MARKETING

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  • Market Research: The Basics

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    Quantitative vs. Qualitative Business Research

    There are two major types of data you can collect in market research. Both can be valuable for different purposes.

    Quantitative research is all about numbers. It uses mathematical analysis and data to shed light on important statistics about your business and market. This type of data, found via tactics such as multiple-choice questionnaires, can help you gauge interest in your company and its offerings. For example, quantitative research is useful for answering questions such as:

    • Is there a market for your products and services?
    • How much market awareness is there of your product or service?
    • How many people are interested in buying your product or service?
    • What type of people are your best customers?
    • What are their buying habits?
    • How are the needs of your target market changing?
    • How long are visitors staying on your website, and from which page are they exiting?

    Perhaps most importantly, because quantitative research is mathematically based, it’s statistically valid, which means you can use its findings to make predictions about where your business is headed.

    Qualitative research isn’t so much about numbers as it is about people — and their opinions about your business. Typically conducted by asking questions either one-on-one or to groups of people, qualitative research can help you define problems and learn about customers' opinions, values and beliefs. Because qualitative research generally involves smaller sample sizes than quantitative research, it’s not meant to be used to predict future performance; rather, it gives you an anecdotal look into your business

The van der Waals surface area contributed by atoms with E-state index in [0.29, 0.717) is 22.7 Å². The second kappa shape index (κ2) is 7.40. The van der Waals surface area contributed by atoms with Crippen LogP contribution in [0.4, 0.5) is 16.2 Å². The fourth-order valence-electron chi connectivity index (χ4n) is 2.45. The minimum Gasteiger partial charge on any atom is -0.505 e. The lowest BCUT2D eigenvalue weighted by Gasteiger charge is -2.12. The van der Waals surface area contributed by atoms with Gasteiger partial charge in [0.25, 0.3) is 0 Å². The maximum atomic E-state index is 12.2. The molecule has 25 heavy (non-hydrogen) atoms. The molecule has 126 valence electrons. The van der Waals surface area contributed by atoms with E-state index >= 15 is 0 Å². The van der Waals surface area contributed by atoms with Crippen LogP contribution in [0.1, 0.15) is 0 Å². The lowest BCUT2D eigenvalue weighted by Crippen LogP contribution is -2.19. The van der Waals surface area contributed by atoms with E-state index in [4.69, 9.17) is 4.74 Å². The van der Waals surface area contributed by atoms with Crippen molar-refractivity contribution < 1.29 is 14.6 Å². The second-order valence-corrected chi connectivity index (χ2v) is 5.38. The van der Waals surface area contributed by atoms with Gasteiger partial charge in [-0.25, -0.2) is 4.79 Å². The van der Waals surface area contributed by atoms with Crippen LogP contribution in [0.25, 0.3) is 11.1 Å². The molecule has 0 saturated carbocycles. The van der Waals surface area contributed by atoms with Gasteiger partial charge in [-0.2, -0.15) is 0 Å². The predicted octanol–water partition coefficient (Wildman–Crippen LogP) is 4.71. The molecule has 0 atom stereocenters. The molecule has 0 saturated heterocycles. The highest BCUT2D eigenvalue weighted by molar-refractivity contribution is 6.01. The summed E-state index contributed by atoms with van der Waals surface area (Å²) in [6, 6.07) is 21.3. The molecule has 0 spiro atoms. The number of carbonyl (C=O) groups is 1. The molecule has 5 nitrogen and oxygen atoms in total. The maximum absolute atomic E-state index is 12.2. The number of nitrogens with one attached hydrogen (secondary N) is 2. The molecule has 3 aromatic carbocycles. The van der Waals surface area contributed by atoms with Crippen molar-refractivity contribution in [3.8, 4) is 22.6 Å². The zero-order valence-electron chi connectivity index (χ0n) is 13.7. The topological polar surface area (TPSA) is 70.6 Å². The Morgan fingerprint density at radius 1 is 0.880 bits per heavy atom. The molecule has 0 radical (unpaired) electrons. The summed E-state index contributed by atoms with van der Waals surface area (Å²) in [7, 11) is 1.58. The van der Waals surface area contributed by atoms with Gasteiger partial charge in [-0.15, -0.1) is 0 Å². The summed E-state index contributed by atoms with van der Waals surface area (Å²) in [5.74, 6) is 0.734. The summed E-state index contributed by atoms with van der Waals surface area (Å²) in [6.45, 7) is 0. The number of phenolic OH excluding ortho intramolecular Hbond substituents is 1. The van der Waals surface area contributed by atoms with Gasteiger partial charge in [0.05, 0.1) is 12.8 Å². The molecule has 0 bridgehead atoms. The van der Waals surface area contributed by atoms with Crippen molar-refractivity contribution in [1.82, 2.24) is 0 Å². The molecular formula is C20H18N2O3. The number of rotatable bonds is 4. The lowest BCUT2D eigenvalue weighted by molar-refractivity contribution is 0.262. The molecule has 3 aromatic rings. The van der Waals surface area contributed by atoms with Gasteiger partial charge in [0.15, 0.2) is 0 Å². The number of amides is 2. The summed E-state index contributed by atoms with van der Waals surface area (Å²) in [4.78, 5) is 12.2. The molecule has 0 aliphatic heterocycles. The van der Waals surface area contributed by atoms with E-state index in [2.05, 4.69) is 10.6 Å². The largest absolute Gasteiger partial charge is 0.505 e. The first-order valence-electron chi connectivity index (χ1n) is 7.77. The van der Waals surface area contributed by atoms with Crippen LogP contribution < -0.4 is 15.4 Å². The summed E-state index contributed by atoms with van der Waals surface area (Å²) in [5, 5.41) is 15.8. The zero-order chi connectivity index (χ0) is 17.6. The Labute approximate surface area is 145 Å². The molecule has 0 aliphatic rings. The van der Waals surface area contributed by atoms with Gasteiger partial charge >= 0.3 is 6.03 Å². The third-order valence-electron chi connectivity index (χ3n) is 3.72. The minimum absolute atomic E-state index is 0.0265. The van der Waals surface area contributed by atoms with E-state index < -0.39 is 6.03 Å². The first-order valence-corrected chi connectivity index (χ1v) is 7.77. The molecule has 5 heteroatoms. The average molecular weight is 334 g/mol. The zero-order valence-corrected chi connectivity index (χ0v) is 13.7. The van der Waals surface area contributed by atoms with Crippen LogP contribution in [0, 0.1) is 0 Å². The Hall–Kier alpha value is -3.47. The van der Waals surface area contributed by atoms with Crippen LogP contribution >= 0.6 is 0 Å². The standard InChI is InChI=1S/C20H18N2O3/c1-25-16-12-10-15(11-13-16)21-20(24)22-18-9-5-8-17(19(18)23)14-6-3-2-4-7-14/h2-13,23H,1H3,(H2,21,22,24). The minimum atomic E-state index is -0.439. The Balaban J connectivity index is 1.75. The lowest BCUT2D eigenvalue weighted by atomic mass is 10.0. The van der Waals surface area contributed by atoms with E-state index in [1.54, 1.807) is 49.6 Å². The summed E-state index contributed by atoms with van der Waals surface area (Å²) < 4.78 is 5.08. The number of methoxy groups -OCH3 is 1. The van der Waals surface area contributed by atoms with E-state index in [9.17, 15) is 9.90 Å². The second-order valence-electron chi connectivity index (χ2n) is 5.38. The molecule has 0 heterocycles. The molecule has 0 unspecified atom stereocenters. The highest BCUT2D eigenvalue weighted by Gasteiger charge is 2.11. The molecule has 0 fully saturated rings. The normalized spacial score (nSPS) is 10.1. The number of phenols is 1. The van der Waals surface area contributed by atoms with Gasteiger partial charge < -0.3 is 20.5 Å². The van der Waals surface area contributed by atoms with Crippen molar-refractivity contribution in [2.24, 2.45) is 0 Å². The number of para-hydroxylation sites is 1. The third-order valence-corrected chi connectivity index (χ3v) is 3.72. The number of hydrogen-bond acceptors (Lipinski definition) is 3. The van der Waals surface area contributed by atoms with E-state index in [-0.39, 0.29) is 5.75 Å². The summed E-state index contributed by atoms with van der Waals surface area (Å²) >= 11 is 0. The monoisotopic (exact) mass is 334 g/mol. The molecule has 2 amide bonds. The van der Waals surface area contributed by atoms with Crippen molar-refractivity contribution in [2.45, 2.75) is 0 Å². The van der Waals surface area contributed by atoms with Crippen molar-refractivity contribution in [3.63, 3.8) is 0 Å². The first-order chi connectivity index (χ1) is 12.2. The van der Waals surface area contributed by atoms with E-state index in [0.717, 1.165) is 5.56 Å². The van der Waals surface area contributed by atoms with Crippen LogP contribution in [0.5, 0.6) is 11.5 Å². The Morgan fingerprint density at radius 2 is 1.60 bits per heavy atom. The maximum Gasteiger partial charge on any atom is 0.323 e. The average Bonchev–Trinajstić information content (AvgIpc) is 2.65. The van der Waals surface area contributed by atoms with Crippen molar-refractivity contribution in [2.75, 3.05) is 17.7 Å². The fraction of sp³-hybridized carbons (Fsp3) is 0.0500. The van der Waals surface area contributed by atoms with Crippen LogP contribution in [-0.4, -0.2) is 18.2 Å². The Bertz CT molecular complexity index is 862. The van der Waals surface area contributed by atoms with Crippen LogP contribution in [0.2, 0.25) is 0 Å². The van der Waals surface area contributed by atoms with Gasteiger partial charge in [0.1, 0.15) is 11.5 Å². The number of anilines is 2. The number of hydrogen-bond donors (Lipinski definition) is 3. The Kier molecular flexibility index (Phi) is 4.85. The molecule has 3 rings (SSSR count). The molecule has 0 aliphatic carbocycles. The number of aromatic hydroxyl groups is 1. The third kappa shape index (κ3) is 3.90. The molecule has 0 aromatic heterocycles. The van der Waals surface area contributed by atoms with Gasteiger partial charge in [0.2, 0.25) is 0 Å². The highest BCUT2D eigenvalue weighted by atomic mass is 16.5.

Whereas quantitative research asks short-answer questions that begin with “to what extent,” “how much” and “how many,” qualitative research asks long-answer questions that begin with “how” and “why.” It’s particularly useful if you’re developing a new product, service, website or ad campaign and want to get some feedback before you commit a large budget to it. Some typical questions that “qual” research may ask include:

    • Why do you think this product is better than competitive products? Why do you think it’s not?
    • What would you do to improve this new service to make it more appealing to you?
    • What do you think of this new company logo?
    • How would you characterize this website design? How friendly and easily navigable is it?
    • What does this print ad say to you?
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    Your first step is to determine what your research needs are, and work with your management team to decide whether qualitative or quantitative research is more appropriate for your needs.

    • Here’s a helpful article that provides numerous links to valuable insights on how to effectively conduct both quantitative and qualitative market research.
    • You may already have a solid foundation for collecting quantitative research data: It’s your website, which likely has a web analytics function (or one that you can easily activate), such as Google Analytics. Check your web provider’s Tools section.